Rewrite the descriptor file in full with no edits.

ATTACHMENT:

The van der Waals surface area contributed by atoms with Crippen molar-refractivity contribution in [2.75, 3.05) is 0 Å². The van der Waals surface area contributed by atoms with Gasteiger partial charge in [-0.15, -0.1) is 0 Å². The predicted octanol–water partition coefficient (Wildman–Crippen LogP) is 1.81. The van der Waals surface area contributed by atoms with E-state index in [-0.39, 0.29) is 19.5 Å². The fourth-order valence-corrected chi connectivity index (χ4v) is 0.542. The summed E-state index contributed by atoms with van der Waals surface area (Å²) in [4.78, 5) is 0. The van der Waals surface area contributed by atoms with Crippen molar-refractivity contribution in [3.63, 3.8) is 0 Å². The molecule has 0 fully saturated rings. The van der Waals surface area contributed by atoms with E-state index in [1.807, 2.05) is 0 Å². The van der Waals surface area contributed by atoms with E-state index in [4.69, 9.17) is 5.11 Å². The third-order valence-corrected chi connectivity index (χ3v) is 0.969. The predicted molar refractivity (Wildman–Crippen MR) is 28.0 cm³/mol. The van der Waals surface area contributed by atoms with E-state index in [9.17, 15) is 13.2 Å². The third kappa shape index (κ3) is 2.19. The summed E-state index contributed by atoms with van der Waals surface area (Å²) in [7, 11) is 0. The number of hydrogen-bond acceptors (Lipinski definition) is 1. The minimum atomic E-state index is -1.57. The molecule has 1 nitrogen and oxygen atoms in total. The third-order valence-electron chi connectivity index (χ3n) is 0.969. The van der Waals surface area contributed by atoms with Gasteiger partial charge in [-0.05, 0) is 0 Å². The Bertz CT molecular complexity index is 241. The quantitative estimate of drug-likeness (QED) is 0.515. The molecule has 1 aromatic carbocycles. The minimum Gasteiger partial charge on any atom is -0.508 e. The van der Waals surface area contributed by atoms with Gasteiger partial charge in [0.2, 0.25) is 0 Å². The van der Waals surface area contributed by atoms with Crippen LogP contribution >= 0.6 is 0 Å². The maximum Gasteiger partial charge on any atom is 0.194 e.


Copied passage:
The van der Waals surface area contributed by atoms with Crippen molar-refractivity contribution in [2.75, 3.05) is 0 Å². The van der Waals surface area contributed by atoms with Gasteiger partial charge in [-0.15, -0.1) is 0 Å². The predicted octanol–water partition coefficient (Wildman–Crippen LogP) is 1.81. The van der Waals surface area contributed by atoms with E-state index in [-0.39, 0.29) is 19.5 Å². The fourth-order valence-corrected chi connectivity index (χ4v) is 0.542. The summed E-state index contributed by atoms with van der Waals surface area (Å²) in [4.78, 5) is 0. The van der Waals surface area contributed by atoms with Crippen molar-refractivity contribution in [3.63, 3.8) is 0 Å². The molecule has 0 fully saturated rings. The van der Waals surface area contributed by atoms with E-state index in [1.807, 2.05) is 0 Å². The van der Waals surface area contributed by atoms with E-state index in [4.69, 9.17) is 5.11 Å². The third-order valence-corrected chi connectivity index (χ3v) is 0.969. The predicted molar refractivity (Wildman–Crippen MR) is 28.0 cm³/mol. The van der Waals surface area contributed by atoms with E-state index in [9.17, 15) is 13.2 Å². The third kappa shape index (κ3) is 2.19. The summed E-state index contributed by atoms with van der Waals surface area (Å²) in [7, 11) is 0. The number of hydrogen-bond acceptors (Lipinski definition) is 1. The minimum atomic E-state index is -1.57. The molecule has 1 nitrogen and oxygen atoms in total. The third-order valence-electron chi connectivity index (χ3n) is 0.969. The van der Waals surface area contributed by atoms with Gasteiger partial charge in [-0.05, 0) is 0 Å². The Bertz CT molecular complexity index is 241. The quantitative estimate of drug-likeness (QED) is 0.515. The molecule has 1 aromatic carbocycles. The minimum Gasteiger partial charge on any atom is -0.508 e. The van der Waals surface area contributed by atoms with Gasteiger partial charge in [0.2, 0.25) is 0 Å². The van der Waals surface area contributed by atoms with Crippen LogP contribution >= 0.6 is 0 Å². The maximum Gasteiger partial charge on any atom is 0.194 e.